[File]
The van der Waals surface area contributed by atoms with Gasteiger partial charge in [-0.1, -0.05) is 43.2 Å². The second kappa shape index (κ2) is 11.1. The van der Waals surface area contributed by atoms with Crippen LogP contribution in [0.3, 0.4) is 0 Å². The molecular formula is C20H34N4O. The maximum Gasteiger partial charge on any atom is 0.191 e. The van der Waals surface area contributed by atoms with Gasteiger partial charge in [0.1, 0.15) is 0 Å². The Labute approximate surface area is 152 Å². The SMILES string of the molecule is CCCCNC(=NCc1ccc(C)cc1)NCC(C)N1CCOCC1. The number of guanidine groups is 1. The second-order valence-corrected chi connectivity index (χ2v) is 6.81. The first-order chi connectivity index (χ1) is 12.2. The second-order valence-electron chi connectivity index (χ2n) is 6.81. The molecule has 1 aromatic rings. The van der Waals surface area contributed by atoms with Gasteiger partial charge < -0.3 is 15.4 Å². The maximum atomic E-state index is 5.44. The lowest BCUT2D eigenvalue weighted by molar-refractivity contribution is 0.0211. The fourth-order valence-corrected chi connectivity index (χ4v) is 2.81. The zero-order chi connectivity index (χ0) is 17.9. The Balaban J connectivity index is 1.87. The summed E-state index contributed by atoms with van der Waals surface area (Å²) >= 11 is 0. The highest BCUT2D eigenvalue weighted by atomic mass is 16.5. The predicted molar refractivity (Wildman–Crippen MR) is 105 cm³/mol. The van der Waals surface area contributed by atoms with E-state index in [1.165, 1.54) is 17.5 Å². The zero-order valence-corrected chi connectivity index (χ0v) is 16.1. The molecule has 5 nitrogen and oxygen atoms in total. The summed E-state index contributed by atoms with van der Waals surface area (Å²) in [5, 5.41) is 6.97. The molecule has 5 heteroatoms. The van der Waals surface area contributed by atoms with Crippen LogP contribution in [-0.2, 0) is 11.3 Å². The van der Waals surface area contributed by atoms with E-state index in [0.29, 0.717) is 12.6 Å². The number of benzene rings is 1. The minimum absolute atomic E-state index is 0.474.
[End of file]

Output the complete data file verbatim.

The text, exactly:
The van der Waals surface area contributed by atoms with Gasteiger partial charge in [-0.1, -0.05) is 43.2 Å². The second kappa shape index (κ2) is 11.1. The van der Waals surface area contributed by atoms with Crippen LogP contribution in [0.3, 0.4) is 0 Å². The molecular formula is C20H34N4O. The maximum Gasteiger partial charge on any atom is 0.191 e. The van der Waals surface area contributed by atoms with Gasteiger partial charge in [0.1, 0.15) is 0 Å². The Labute approximate surface area is 152 Å². The SMILES string of the molecule is CCCCNC(=NCc1ccc(C)cc1)NCC(C)N1CCOCC1. The number of guanidine groups is 1. The second-order valence-corrected chi connectivity index (χ2v) is 6.81. The first-order chi connectivity index (χ1) is 12.2. The second-order valence-electron chi connectivity index (χ2n) is 6.81. The molecule has 1 aromatic rings. The van der Waals surface area contributed by atoms with Gasteiger partial charge < -0.3 is 15.4 Å². The maximum atomic E-state index is 5.44. The lowest BCUT2D eigenvalue weighted by molar-refractivity contribution is 0.0211. The fourth-order valence-corrected chi connectivity index (χ4v) is 2.81. The zero-order chi connectivity index (χ0) is 17.9. The Balaban J connectivity index is 1.87. The summed E-state index contributed by atoms with van der Waals surface area (Å²) >= 11 is 0. The highest BCUT2D eigenvalue weighted by atomic mass is 16.5. The predicted molar refractivity (Wildman–Crippen MR) is 105 cm³/mol. The van der Waals surface area contributed by atoms with E-state index in [1.165, 1.54) is 17.5 Å². The zero-order valence-corrected chi connectivity index (χ0v) is 16.1. The molecule has 5 nitrogen and oxygen atoms in total. The summed E-state index contributed by atoms with van der Waals surface area (Å²) in [5, 5.41) is 6.97. The molecule has 5 heteroatoms. The van der Waals surface area contributed by atoms with Crippen LogP contribution in [-0.2, 0) is 11.3 Å². The van der Waals surface area contributed by atoms with E-state index in [0.29, 0.717) is 12.6 Å². The number of benzene rings is 1. The minimum absolute atomic E-state index is 0.474.